• Derrick Henry: 32 carries, 219 yards, 2 touchdowns, 1 reception, 9 receiving yards
• Dameon Pierce: 15 carries, 35 yards, 3 receptions, 16 receiving yards, 1 receiving touchdown
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- The Titans basically went with the strategy of running every play. And it worked. Their running backs ran the ball 40 times for over 300 yards.
- This game made it more clear that Dontrell Hilliard is the handcuff in case Derrick Henry gets hurt at any point this season. Hilliard ran eight times for 83 yards.
- Willis ran the ball on designed runs three times and scrambled on two of his 12 dropbacks.
- Willis is an intriguing fantasy option because of his rushing ability, but he did nothing to show he should stay the starting quarterback beyond this week.
- The Titans have one of the best records in the NFL, so they are unlikely to turn to Willis unless Tannehill remains hurt or plays much worse.
- Typically in a game like this, a receiver could be a buy-low candidate, but the Titans' tight ends have been unplayable all season, and Treylon Burks will likely disrupt any momentum a wide receiver could build once Burks is back.
Avoid the Texans’ receivers: Houston had a game script that could have led to a lot of receiving production, but no receiver stepped up.
- Brandin Cooks was the only receiver with more than 25 receiving yards. He can remain in starting lineups.
- He has been the subject of trade rumors, so this may have been his last game with the team.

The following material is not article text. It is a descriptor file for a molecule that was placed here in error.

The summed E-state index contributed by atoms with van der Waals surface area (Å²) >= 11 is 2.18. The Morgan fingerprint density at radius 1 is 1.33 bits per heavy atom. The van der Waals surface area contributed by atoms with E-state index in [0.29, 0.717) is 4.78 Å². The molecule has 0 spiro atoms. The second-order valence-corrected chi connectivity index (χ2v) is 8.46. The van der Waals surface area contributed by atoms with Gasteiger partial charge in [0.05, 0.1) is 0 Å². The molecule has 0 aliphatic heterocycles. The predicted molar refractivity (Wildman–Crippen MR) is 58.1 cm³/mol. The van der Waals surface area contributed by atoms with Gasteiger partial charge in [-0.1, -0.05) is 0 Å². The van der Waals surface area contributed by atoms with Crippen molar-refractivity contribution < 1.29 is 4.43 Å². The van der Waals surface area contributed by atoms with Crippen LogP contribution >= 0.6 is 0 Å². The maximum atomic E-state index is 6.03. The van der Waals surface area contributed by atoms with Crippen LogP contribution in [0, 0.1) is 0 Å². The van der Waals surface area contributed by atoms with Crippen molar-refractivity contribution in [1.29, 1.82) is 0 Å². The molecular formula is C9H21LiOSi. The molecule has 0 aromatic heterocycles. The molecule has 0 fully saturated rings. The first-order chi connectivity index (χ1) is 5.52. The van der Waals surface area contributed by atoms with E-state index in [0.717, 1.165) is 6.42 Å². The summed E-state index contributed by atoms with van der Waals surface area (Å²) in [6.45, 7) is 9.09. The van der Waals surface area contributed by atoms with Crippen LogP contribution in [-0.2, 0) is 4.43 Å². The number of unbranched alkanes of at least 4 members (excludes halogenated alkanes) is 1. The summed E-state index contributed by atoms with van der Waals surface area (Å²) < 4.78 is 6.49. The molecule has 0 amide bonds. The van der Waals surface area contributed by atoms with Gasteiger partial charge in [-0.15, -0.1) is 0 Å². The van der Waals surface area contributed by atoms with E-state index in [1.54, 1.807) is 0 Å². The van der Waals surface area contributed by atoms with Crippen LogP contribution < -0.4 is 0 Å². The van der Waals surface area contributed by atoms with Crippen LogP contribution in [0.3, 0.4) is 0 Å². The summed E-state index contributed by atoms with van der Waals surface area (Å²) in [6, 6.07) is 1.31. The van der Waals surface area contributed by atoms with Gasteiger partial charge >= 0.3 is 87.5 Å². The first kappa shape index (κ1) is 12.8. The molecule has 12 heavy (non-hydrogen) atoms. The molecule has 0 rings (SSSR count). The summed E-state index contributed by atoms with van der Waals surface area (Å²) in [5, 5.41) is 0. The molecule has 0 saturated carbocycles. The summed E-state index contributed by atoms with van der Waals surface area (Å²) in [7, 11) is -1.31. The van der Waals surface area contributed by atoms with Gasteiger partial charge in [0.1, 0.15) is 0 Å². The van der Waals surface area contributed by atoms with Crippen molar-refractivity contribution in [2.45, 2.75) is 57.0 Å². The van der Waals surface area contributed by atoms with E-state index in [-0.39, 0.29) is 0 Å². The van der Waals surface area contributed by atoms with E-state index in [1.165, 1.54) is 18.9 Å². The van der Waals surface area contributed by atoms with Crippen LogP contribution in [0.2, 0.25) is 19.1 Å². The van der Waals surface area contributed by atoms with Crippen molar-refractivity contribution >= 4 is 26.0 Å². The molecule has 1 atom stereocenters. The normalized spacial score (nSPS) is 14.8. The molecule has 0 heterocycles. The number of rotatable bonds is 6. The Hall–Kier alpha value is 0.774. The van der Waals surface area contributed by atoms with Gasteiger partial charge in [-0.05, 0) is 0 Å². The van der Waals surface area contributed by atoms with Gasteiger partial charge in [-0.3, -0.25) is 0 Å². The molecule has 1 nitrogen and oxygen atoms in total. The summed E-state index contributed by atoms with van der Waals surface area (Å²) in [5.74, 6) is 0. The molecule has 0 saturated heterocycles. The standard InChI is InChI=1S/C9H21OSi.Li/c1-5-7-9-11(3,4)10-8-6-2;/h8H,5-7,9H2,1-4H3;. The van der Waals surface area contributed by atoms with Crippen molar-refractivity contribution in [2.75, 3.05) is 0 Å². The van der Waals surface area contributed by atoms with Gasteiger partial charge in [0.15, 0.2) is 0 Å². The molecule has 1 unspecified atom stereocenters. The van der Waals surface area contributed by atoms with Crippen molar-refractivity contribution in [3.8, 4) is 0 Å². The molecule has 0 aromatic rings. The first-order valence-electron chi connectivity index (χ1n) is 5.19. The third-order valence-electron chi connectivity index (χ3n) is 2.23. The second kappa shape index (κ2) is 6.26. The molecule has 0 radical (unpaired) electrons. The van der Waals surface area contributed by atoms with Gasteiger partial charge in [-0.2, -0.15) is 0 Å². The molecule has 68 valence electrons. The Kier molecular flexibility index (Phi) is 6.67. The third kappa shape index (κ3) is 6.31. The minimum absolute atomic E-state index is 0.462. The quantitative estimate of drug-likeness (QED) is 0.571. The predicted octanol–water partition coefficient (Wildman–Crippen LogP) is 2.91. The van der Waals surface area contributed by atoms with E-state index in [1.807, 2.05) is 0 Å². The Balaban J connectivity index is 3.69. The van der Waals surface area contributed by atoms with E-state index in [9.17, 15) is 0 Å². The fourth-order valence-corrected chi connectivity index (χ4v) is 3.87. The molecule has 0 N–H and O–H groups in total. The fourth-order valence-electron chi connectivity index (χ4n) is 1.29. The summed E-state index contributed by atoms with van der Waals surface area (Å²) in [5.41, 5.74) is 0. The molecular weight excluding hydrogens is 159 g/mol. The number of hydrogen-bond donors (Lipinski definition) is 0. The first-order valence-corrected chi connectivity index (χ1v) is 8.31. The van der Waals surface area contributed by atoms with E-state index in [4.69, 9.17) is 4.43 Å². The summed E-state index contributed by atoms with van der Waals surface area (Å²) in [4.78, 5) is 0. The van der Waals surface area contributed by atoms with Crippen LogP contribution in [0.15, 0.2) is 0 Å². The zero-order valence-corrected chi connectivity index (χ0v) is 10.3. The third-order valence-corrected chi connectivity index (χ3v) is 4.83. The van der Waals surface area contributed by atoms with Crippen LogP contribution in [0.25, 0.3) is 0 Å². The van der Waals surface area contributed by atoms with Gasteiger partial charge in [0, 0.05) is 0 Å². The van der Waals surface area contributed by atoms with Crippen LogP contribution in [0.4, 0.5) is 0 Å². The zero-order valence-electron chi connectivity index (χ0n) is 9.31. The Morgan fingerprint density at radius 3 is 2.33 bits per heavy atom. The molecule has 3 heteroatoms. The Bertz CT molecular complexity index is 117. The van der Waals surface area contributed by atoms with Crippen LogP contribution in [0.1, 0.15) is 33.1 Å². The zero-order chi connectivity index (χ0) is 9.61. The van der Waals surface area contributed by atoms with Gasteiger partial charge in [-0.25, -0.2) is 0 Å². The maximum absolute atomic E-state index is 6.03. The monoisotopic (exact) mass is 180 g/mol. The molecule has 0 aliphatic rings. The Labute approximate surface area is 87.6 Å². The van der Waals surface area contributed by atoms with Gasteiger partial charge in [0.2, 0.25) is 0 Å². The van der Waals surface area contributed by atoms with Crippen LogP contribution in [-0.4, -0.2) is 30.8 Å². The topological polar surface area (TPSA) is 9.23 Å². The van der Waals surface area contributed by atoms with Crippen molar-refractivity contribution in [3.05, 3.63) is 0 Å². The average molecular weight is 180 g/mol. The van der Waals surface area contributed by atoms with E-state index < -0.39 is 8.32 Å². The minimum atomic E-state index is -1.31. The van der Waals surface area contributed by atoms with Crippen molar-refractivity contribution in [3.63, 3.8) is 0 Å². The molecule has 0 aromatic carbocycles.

- Nico Collins is a waiver wire target, particularly if Cooks get traded, but he missed this game with a groin injury.
- Phillip Dorsett became a starter with Collins out but caught just one pass for six yards. Chris Moore became a mainstay in three-receiver sets but didn’t see a target.
- Brevin Jordan led the Texans’ tight end room in snaps after missing most of the season to date, but it remained a three-man committee.
- Jordan is a player to keep an eye on if he can eventually take the third-down snaps back from Jordan Akins.
• Snaps include plays called back due to penalties, including offensive holding or defensive pass interference. The other three stats have these plays removed.
• Targets may differ from official NFL sources. The most likely discrepancy would be from a clear thrown-away pass, where the NFL may give the target to the nearest receiver, while this data will not.
• Carries are only on designed plays. Quarterback scrambles won’t count for the total number of carries in the game.